To Sigmund Freud
Dear Professor Freud, Burgholzli-Zurich, 2April1909
Worry and patients and all the other chores of daily life have beset me again and quite got me down for the first 2 days.
Now I am slowly coming to the surface and beginning to bask in the memories of days in Vienna.
After a ten day interruption I my letter.
From this interlude it appears that the above complaint was premature because as usual worse was to follow.
Today I have put the last bad day behind me.
All during the Easter holidays, when other people were walking, I was able to snatch only one day’s breath of air.
On 15, IV I shall wrench myself free without fail and start my bicycle tour.
Since Vienna all scientific work has been out of the question.
But in my practice I have accomplished much.
At the moment a madly interesting case is stretching me on the rack.
Some of the symptoms come suspiciously close to the organic borderline (brain, tumour?) yet they all hover over a dimly divined psychogenic depth, so that in analysing them all one’s misgivings are forgotten.
First-rate spiritualistic phenomena occur in this case, though so far only once in my presence.
Altogether it makes a very peculiar impression.
The patient is a man-slaying Sara, Raguel’s daughter.
The case I told you about-evil eye, paranoiac impression-was cleared up as follows.
She was abandoned by her last lover, who is altogether- pathological (Dem. praec.?); abandoned also by an earlier lover-this one even
spent a year in an asylum.
Now the infantile pattern: hardly knew her father and mother, loving instead her brother, 8 years older than she and at 22 a catatonic.
Thus the psychological stereotype holds good.
You said the patient was merely imitating Dem. praec.; now the model has been found.
When l left Vienna I was afflicted with some sentiments d’incompletude on account of the last evening I spent with you.
It seemed to me that my spookerys struck you as altogether too stupid and perhaps unpleasant because of the Fliess analogy.(Insanity!)
Just recently, however, tl1e impression I had of the last-named patient smote me with renewed force.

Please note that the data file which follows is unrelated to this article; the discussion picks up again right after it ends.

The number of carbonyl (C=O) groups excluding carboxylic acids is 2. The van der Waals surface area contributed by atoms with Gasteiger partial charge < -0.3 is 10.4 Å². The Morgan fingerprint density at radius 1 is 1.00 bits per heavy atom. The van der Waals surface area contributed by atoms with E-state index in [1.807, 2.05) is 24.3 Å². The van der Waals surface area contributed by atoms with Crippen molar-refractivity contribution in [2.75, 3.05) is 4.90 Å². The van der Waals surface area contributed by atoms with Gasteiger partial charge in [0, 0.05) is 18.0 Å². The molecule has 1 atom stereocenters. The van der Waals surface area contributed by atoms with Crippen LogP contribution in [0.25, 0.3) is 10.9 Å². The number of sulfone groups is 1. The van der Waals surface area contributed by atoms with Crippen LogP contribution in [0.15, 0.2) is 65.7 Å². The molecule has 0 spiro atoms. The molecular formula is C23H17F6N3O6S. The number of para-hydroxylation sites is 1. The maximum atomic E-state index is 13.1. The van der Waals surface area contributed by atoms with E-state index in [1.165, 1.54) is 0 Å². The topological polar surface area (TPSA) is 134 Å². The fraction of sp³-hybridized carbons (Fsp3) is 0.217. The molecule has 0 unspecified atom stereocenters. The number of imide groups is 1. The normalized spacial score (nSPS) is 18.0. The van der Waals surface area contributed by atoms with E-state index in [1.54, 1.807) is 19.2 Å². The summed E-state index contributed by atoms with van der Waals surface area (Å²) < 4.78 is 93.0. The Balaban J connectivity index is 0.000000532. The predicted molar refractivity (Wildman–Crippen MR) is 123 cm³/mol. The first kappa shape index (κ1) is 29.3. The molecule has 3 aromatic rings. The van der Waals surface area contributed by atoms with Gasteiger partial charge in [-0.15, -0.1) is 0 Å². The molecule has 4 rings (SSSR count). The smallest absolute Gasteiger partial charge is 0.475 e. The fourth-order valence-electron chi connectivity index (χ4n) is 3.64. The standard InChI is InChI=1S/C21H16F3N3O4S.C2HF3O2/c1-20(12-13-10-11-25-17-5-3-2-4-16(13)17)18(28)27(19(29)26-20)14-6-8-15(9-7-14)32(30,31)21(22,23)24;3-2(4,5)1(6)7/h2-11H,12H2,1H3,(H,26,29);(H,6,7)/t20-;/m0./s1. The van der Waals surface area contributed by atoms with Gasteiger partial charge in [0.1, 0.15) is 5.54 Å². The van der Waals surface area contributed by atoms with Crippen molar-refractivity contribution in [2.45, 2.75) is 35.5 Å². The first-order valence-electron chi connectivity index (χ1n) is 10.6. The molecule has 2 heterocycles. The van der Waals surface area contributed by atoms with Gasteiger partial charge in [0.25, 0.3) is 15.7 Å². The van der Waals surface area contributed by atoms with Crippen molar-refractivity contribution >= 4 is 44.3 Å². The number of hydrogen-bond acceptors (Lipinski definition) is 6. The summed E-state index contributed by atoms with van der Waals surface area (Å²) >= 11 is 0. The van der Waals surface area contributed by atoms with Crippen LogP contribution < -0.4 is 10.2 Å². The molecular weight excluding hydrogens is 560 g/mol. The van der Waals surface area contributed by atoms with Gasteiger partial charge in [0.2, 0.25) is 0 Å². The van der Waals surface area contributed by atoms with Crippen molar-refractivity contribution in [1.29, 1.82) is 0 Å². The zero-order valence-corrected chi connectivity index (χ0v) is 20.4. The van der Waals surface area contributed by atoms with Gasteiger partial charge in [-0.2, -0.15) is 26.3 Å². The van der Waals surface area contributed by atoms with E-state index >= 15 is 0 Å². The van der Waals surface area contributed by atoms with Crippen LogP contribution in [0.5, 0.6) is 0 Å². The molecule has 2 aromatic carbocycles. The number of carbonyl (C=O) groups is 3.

\¥hat I told my wife .about it made the deepest impression on her too.
I had the feeling that under it all there must be some quite special complex, a universal one having to do with the prospective tendencies in man.
If there is a “psych-analysis” there must also be a “psychosynthesis” which creates future events according to the same laws.
(I see I am writing rather as if I had a flight of ideas.)
The leap towards psychosynthesis proceeds via the person of my patient, whose unconscious is right now preparing, apparently with nothing to stop it, a new stereotype into which everything from outside, as it were, fits in conformity with the complex.
(Hence the idea of the objective effect of the prospective tendency! )
That last evening with you has, most happily, freed me inwardly from the oppressive sense of your paternal authority.
My unconscious celebrated this impression with a great dream which preoccupied me for some days and which I have just finished analyzing.
I hope I am now rid of all unnecessary encumbrances.
Your cause must and will prosper, so my pregnancy fantasies tell me, which luckily you caught in the end.
As soon as I get back from Italy I shall begin some positive work, first of all for the Jahrbuch.
I hope you had a good Easter holiday and feel the better for it.
Ossipow head physician of the Psychiatric University Clinic in Moscow, has published a fine report on our affairs.
They seem to be working along our lines.
I have heard that Abraham with others have issued a psychological questionnaire
Let s hope it is a canard!
Gratefully, Jung ~Carl Jung to Freud, Letters Vol. 1, Pages 9-11.